The cost differential increased to 50% in the 1930s. In the 1950s, U.S. shipyard prices were double those of foreign yards, and by the 1990s, they were three times the price of foreign yards. Today, the price of a U.S.-built tanker is estimated to be about four times the global price of a similar vessel, while a U.S.-built container ship may cost five times the global price, according to one maritime consulting firm.70
The picture worsens when the time required for construction is considered. A 1981 GAO report found that “it takes about 2 years longer to build oceangoing vessels in the United States than overseas,“71 while a 1985 U.S. International Trade Commission study stated that “U.S.-built commercial ships take twice as long to build and cost two times as much money as many comparable foreign‐built vessels.”72
Anecdotal evidence suggests this remains the case. From 2018 through mid‐2019, a total of four Jones Act self‐propelled oceangoing ships were built in U.S. shipyards. Two of these were 3,600 TEU (“twenty‐foot equivalent unit,” a measure of volume equivalent to a twenty‐foot‐long shipping container) container ships built by the Philly Shipyard, and the remaining two were hybrid container‐RO/RO vessels with a 2,600 TEU cargo capacity as well as room for 400 vehicles that were built by VT Halter Marine. These four vessels required 35 to 42 months to construct, measured from the time the keel was laid to the official date of completion. In comparison, one of the largest container ships in the world, the 21,413 TEU capacity OOCL Hong Kong, completed in 2017, had a build time of 18 months (and cost at least $50 million less than each of the 3,600 TEU ships built by the Philly Shipyard).73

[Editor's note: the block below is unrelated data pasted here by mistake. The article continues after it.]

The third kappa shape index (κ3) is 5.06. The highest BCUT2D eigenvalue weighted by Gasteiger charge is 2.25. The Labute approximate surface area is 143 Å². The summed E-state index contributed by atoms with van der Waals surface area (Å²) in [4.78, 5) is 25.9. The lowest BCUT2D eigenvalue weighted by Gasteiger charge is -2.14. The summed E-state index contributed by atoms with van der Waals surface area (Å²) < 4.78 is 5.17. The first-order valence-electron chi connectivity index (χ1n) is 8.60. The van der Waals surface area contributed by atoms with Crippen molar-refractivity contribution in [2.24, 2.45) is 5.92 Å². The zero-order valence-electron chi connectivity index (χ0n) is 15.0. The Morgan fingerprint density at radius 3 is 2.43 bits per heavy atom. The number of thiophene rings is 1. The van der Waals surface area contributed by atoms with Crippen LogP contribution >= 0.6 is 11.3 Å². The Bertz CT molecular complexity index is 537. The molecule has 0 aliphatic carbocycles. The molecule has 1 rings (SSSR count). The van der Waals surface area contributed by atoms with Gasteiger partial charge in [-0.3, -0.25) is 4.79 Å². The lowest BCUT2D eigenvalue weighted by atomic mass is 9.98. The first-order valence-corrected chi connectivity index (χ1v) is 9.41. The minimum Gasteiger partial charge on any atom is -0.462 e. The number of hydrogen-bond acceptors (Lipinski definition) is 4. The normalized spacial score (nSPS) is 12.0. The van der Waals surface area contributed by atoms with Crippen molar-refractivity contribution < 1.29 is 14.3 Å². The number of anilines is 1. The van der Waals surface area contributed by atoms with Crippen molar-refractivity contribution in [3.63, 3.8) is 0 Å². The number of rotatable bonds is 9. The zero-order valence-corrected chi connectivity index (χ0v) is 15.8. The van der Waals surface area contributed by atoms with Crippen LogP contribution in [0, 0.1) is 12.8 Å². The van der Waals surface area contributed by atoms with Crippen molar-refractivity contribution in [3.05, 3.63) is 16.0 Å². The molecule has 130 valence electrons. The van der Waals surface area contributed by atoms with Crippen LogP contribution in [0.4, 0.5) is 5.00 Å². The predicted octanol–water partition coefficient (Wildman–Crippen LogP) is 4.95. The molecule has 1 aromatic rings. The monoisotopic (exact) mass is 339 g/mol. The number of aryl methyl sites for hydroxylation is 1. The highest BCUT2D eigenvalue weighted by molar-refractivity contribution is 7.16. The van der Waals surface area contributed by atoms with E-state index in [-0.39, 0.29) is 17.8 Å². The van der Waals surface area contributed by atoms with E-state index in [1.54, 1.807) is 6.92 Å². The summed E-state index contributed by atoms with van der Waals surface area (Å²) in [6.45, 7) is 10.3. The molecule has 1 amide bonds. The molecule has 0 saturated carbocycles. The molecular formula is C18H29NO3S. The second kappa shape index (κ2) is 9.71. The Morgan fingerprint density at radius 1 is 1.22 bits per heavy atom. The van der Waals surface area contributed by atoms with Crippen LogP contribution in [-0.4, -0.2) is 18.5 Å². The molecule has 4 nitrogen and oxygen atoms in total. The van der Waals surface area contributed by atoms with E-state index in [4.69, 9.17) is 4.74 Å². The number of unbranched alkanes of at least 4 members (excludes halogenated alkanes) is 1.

Given such extraordinary cost differentials and the burden they put on the U.S. maritime sector, it is worth considering whether the Jones Act would be passed by Congress today.
Bifurcation of U.S. Shipbuilding
An important reason for the Jones Act’s U.S.-build requirement is that, presumably, it would help to ensure the existence of shipyards where vessels could be built for the U.S. military.74 But the degree of overlap between Jones Act commercial shipbuilding and naval shipbuilding is not nearly as great as many observers may believe. As a 2019 report from the Center for Strategic and Budgetary Assessment notes, “most shipyards that build larger U.S. Navy and Coast Guard ships do not generally construct commercial vessels.“75 Of the country’s major commercial shipyards, only one—General Dynamics NASSCO—constructs both large naval (noncombatant) and commercial ships. The Philly Shipyard, which has built approximately half of all large ocean‐going Jones Act commercial ships since 2000, does not build any military vessels.76
A 2019 analysis performed by scholars at the American Enterprise Institute calculated that, for the six companies that have built naval and commercial vessels since 2000, Jones Act merchant vessels accounted for a mere 5 percent of orders (by the number of ships).77 This finding dovetails with a 2013 GAO report that noted the vast majority of military vessels are built at seven major shipyards, some of which “also construct a small number of commercial vessels.”78
There is little reason to think this will change, given the increasingly distinct nature of commercial and naval shipbuilding. As a 2001 Commerce Department report notes, “The technical specialization applied to a naval vessel is not applied to commercial ships, and the technology in both fields is advancing to such an extent that the two modes of construction are growing increasingly segregated.”79
U.S. Dependence on Foreign Components and Know‐How